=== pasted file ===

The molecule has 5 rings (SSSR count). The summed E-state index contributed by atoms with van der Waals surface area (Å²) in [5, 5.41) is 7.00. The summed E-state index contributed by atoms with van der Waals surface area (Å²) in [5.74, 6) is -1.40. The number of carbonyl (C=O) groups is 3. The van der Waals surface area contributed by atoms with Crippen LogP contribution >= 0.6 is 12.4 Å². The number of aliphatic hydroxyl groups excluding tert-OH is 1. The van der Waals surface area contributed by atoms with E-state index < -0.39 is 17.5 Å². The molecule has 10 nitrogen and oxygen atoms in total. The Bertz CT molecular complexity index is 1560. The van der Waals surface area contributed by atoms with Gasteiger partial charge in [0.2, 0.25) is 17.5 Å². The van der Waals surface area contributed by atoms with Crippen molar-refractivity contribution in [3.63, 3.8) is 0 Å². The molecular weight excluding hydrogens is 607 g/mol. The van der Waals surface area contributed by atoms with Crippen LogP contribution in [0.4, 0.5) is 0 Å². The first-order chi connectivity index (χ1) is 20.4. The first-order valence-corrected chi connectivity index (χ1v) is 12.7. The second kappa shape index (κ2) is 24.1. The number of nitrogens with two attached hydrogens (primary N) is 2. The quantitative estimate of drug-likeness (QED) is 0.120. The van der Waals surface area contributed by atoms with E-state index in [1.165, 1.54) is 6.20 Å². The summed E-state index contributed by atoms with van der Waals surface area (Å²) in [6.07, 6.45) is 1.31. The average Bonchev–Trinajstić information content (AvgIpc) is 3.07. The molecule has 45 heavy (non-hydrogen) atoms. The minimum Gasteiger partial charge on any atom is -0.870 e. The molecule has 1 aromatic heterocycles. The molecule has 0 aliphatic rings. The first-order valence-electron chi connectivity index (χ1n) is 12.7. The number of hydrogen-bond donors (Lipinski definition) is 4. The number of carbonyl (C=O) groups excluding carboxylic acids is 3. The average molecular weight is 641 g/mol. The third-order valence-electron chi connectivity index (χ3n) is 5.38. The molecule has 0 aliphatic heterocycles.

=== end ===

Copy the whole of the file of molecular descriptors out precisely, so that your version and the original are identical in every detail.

The molecule has 5 rings (SSSR count). The summed E-state index contributed by atoms with van der Waals surface area (Å²) in [5, 5.41) is 7.00. The summed E-state index contributed by atoms with van der Waals surface area (Å²) in [5.74, 6) is -1.40. The number of carbonyl (C=O) groups is 3. The van der Waals surface area contributed by atoms with Crippen LogP contribution >= 0.6 is 12.4 Å². The number of aliphatic hydroxyl groups excluding tert-OH is 1. The van der Waals surface area contributed by atoms with E-state index < -0.39 is 17.5 Å². The molecule has 10 nitrogen and oxygen atoms in total. The Bertz CT molecular complexity index is 1560. The van der Waals surface area contributed by atoms with Gasteiger partial charge in [0.2, 0.25) is 17.5 Å². The van der Waals surface area contributed by atoms with Crippen molar-refractivity contribution in [3.63, 3.8) is 0 Å². The molecular weight excluding hydrogens is 607 g/mol. The van der Waals surface area contributed by atoms with Crippen LogP contribution in [0.4, 0.5) is 0 Å². The first-order chi connectivity index (χ1) is 20.4. The first-order valence-corrected chi connectivity index (χ1v) is 12.7. The second kappa shape index (κ2) is 24.1. The number of nitrogens with two attached hydrogens (primary N) is 2. The quantitative estimate of drug-likeness (QED) is 0.120. The van der Waals surface area contributed by atoms with E-state index in [1.165, 1.54) is 6.20 Å². The summed E-state index contributed by atoms with van der Waals surface area (Å²) in [6.07, 6.45) is 1.31. The average Bonchev–Trinajstić information content (AvgIpc) is 3.07. The molecule has 45 heavy (non-hydrogen) atoms. The minimum Gasteiger partial charge on any atom is -0.870 e. The molecule has 1 aromatic heterocycles. The molecule has 0 aliphatic rings. The first-order valence-electron chi connectivity index (χ1n) is 12.7. The number of hydrogen-bond donors (Lipinski definition) is 4. The number of carbonyl (C=O) groups excluding carboxylic acids is 3. The average molecular weight is 641 g/mol. The third-order valence-electron chi connectivity index (χ3n) is 5.38. The molecule has 0 aliphatic heterocycles.